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Gold Rallies On Fed

The opinions expressed by columnists are their own and do not necessarily represent the views of

After I spent all week downplaying the likelihood of the Federal Reserve coming out in favor of additional stimulus, the Fed comes out with an announcement of, you guessed it, additional stimulus. 


I could point to all the times in the recent past that the Federal Reserve has disappointed stimulus hawks, or the fact they’re not going to announce the details until later this month and a lot can happen in that time, but it is what it is.  The talk has now turned from “if” the Fed is going to inject cash into the economy to how much. 

Gold and silver went ballistic on the news with gold closing at $1,690.70, up $35.08 and silver was up $1.33 to $31.70 for a closing silver/gold ratio of 53.3. 

It should count for something that if you took my advice to buy silver back in early August, when silver was $27 an ounce, you’re probably still happy. 

Where we go from here will depend on whether there’s any follow-on to Friday’s rally or if profit taking rules the day.  In the U.S. markets are closed tomorrow for the Labor Day holiday. 

If we do rally over $1,700, then start thinking about locking in prices on a series of small sales.  Small sales for the same reason you make small buys; to have some reserve in case prices keep going up. 

There are some longer term headwinds on gold prices that could curb a parabolic rally like we saw back in July and August of 2011.  In India a weaker rupee and import tariffs on gold are keeping a damper on retail sales, although it has created a vibrant new market in gold smuggling.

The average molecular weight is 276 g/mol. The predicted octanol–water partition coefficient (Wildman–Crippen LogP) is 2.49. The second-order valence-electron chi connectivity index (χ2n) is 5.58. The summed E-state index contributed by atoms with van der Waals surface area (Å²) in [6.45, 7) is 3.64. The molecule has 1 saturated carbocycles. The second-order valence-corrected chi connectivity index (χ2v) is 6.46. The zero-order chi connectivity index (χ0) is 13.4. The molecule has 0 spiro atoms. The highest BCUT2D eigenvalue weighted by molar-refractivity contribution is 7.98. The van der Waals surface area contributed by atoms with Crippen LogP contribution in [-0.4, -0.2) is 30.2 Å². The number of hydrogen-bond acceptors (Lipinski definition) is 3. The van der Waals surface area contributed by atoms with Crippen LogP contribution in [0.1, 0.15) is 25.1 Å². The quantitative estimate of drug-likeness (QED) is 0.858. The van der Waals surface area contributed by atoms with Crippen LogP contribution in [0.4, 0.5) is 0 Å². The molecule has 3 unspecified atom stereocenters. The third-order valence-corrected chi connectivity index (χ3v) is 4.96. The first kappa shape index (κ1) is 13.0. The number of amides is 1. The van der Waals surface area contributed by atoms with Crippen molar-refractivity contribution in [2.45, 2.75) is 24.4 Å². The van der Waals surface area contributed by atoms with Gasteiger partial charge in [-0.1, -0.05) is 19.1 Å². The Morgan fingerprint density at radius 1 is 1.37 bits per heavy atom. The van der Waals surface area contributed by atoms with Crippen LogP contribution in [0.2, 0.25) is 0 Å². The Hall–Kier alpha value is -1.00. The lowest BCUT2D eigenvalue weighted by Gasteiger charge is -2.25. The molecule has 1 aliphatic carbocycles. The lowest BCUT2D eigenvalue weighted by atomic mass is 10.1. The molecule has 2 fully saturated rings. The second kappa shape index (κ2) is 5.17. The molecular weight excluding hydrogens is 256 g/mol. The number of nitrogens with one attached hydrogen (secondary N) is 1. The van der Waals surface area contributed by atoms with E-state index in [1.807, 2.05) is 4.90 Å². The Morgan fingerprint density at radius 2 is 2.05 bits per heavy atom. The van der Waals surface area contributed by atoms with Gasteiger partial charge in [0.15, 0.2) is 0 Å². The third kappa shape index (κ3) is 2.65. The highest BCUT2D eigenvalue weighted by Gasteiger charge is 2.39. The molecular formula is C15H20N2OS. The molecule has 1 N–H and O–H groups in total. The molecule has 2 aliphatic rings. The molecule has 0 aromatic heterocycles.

In China a downturn in manufacturing growth has pinched retail gold sales but China is a tougher call because no one outside really knows how much gold they have.  We know how much they report, but the actual value could be much higher. 

All that is out the window if the Fed comes back with some really blow out numbers for a stimulus package.  Also keep an eye on the EC; if they decide to join in the stimulus parade, we could see another parabolic upward arc in gold prices that leaves $2,000 an ounce in the rearview mirror. 

On the flipside if the Fed announcement is another anemic round of bond purchases and the ECB stays on the sidelines, then we could see prices retreat to the $1,620 range again.   

Chris Poindexter, Senior Writer, National Gold Group, Inc

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